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A local grant that gives you more than money


Mark on your calendar on Friday, April 28 if your social-change project could use a financial boost. That’s the deadline for submitting a grant application for the spring funding cycle of the Community Sustaining Fund of Thurston County.

Funding is available to “groups and individuals interested in progressive community oriented activities,” according to the Sustaining Fund’s website. One thing that’s unusual about the Sustaining Fund is that you don’t need nonprofit status to be eligible for funding.

Go here for a description of projects that have been previously funded. Application instructions can be found here or by emailing

Landing a Sustaining Fund grant isn’t just valuable for the money. The process of applying can also help you think through more deeply how to operate an effective social-change project. As a case in point, what follows are the criteria that the Sustaining Fund use to evaluate grant applications:

  • Material simplicity
  • Participatory democracy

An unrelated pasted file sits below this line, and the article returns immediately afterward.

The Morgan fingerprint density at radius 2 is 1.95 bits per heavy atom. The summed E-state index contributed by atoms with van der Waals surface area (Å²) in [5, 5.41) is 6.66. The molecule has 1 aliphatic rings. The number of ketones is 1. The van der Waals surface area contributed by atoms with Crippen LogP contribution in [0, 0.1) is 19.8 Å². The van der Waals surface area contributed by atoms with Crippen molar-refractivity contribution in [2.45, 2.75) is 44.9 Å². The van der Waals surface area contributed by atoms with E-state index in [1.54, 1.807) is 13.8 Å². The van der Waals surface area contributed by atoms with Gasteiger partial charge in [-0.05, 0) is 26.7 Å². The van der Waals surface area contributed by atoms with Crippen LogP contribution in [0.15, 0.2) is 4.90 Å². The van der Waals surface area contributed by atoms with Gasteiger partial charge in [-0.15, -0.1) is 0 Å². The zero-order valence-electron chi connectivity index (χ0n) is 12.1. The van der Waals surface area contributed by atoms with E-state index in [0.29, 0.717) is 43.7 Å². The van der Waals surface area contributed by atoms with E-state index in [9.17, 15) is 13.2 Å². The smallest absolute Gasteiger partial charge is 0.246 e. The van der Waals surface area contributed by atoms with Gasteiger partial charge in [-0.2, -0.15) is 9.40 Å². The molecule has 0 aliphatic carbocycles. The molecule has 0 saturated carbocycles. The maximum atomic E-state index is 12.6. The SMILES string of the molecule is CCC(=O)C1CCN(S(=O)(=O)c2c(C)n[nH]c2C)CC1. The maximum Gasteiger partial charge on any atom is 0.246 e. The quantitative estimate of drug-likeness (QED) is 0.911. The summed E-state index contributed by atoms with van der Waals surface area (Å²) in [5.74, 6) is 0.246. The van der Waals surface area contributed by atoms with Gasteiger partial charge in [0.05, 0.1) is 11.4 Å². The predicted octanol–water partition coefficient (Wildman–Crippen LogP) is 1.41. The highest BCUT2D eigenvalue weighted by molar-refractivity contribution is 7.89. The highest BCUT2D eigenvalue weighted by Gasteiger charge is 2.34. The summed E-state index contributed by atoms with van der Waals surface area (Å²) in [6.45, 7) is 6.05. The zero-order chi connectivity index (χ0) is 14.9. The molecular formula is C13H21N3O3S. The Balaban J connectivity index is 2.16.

• Community-oriented economics
  • Ecologically conscientious society
  • Nonviolent forms of conflict resolution
  • Respect for human dignity and diversity
  • Connect local activities with broader social change issues
  • Inclusive of people with varying political, social and cultural backgrounds
Strategies and Activities
  • Work to introduce new people to ideas of social change
  • Organize people to participate in social change activities
  • Promote cultural and artistic activities that encourage social change
Organizational Approach
  • Encourage networking with other social change groups
  • Effectively reach and build an organization responsive to the community
  • Work to make power relationships equitable within their group and issue area
Long Term Goals
  • Develop and implement long-range strategies and goal
  • Develop a self-sustaining financial plan based on realistic sources of revenue
  • Pass on skills and expertise to increase the body of local and regional organizers

These are thoughtful goals that, if followed, could enhance the effectiveness of all local change agents, be they individuals or groups. Indeed, Green Pages’ parent organization, the South Puget Environmental Education Clearinghouse (or SPEECH), would do well to engage in a self-assessment of how well we live up to these goals.


1 Comment on A local grant that gives you more than money

  1. Nice artwork – done by Michael DeMarzo….I hope I spelled that right!! It was done for the first Deschutes Estuary Restoration video. And yes – much like Green Pages, the Sustaining Fund, founded in the late 1980’s is a community treasure – well worth supporting. Does SPEECH contribute monetarily? 1%?

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